Tutorial: How to make a top-down shooter in JavaScript

Lesson 2) Drawing on the canvas

Experimenting with form and colour... aka drawing rectangles and stuff

For the main canvas area, we can make some basic changes to the CSS just as with any other HTML element. Let's add some colour by adding:
background: green;
This creates a nice grassy area in which our epic battle will take place. Now let's try drawing some stuff on the canvas. To do so, we need to add JavaScript code between our script tags, but first we need to link the main body of the HTML to the code within these tags.

We do this by creating a function. A function is simply a snippet of code that we've put aside and given a name. At any point in our program we can call the function by invoking its name, and the browser will go off and run that bit of code, and then come back to where it was before. So in the script tags, add this code:
function init() { }
Then edit the body tag to look like this:
<body onload="init()">
When the browser reads the body tag, it will go run the init() function, which will contain our game.

Now that we've told the HTML about the JavaScript code, we need to tell the JavaScript which bit of the document we want the code to run in - i.e., our canvas. So add the following inside the init() function:
var canvas = document.getElementById("canvas");
canvas.width = 800;
canvas.height = 600;
var c = canvas.getContext("2d");
var WIDTH = canvas.width;
var HEIGHT = canvas.height;
This creates a variable called "canvas" linked to the element we created in the previous lesson. We set the width and height to what we want them to be, and I like to create new variables called WIDTH and HEIGHT with the same values, to save time typing them later on and so they jump out at me when I'm scanning the code.

Next we create a variable called "c", also known as the "context," and you need to use this object anytime you draw anything on the canvas. Think of it as your brush, if you like.

With a real canvas, you need to dab your brush in some paint and then decide what you are going to do before you actually do it. So it is with a digital canvas.

Let's draw a rectangle with one of the context's built in functions, "rect":
With fillStyle you're choosing what color you want to fill the rectangle with (dipping the brush in the red paint pot, in this case), but you don't put your brush to the canvas, as it were, until you use fill(). The other two commands, strokeStyle and stroke() do the same thing for the border around the rectangle. Remember to add the parentheses after fill() and stroke(), and remember your semi-colons. One character out of place will mess up your whole program.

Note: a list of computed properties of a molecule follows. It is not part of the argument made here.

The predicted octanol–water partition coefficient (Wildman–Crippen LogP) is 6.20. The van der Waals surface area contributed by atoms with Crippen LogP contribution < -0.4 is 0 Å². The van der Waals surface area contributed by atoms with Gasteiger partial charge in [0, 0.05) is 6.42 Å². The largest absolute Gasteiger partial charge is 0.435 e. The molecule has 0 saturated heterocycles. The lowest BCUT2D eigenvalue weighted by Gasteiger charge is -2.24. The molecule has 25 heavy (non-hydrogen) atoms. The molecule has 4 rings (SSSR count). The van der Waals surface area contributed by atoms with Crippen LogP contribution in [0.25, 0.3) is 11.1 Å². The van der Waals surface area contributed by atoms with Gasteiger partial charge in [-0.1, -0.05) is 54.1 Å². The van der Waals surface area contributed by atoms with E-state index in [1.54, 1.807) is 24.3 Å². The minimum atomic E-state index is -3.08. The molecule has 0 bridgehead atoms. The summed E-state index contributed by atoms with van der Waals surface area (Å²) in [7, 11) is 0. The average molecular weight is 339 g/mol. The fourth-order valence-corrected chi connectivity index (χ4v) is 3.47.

As for the c.rect command itself, the numbers represent the x and y coordinates of the upper-left corner of the rectangle (important note: on the canvas the coordinates 0,0 are in the upper-left corner. So as y coordinates increase, elements move further down the the screen). The last two numbers are its width and height in pixels relative to its coordinates - again its height goes DOWN the canvas.

The canvas has many functions to draw things - rectangles, lines, arcs (and therefore circles), text; and it can even import images. If you can get some good sprites you'll want to use them in your game, but for this tutorial we're going retro, and drawing simple shapes with these built in methods.

Look up these methods online and have a play around, see if you can make some nice patterns on the canvas. I'll do the same, then we'll reconvene for lesson 3.

(Behold my artistic ability. This is why I don't draw my own sprites.)

A note on scale

You may have noticed we've got two sets of width and height variables for the canvas: one in the JavaScript code (this bit: canvas.width = 800;), and one in the HTML tag (this bit: <canvas id="canvas" width="800" height="600" tabindex='1'>). This is actually redundant. Try removing one of these, and reload the page. No effect. Now put it back, and remove the other one. No effect again. (Note: the JavaScript one takes precedence if both are present.)

Now, remove both. The canvas shrinks down to 300 x 150 pixels - this is the default size that gets used if you don't define it yourself. But notice that you can only see the elements that exist within this 300 x 150 pixel window - in my case, the top of the red box and a bit of that weird yellow shape thingy:

Setting the canvas size directly

So if you draw something outside of this area (say, at x=1000, y=1000), it won't appear.

However, if you set the canvas back to 800 by 600, and then go to the CSS code for the canvas and add the following:
canvas {
border: solid 1px black;
margin: 0 auto 0 auto;
background: url('background.png');
width: 300px;
height: 150px;
The result looks like this:

Setting the canvas size by CSS

Here everything within the canvas has been scaled to fit the 300 x 150 pixel size that you specified. This method works just the same as if you had a JPEG image which was 800px by 600px, and you told the browser to display it as 300px by 150px. The browser doesn't just crop the image to that size - it resizes it. Only in this case you have a canvas instead of a JPEG.

If you've used both an actual width and a CSS width, remember to refer to the actual width when you're creating and positioning things within the canvas, and the CSS width when positionint things around it (that is, the other things on the web page besides the canvas). Thanks VeryAngryBeaver for the suggestion to add this section on scale!

Go to Lesson 3 - Creating a game loop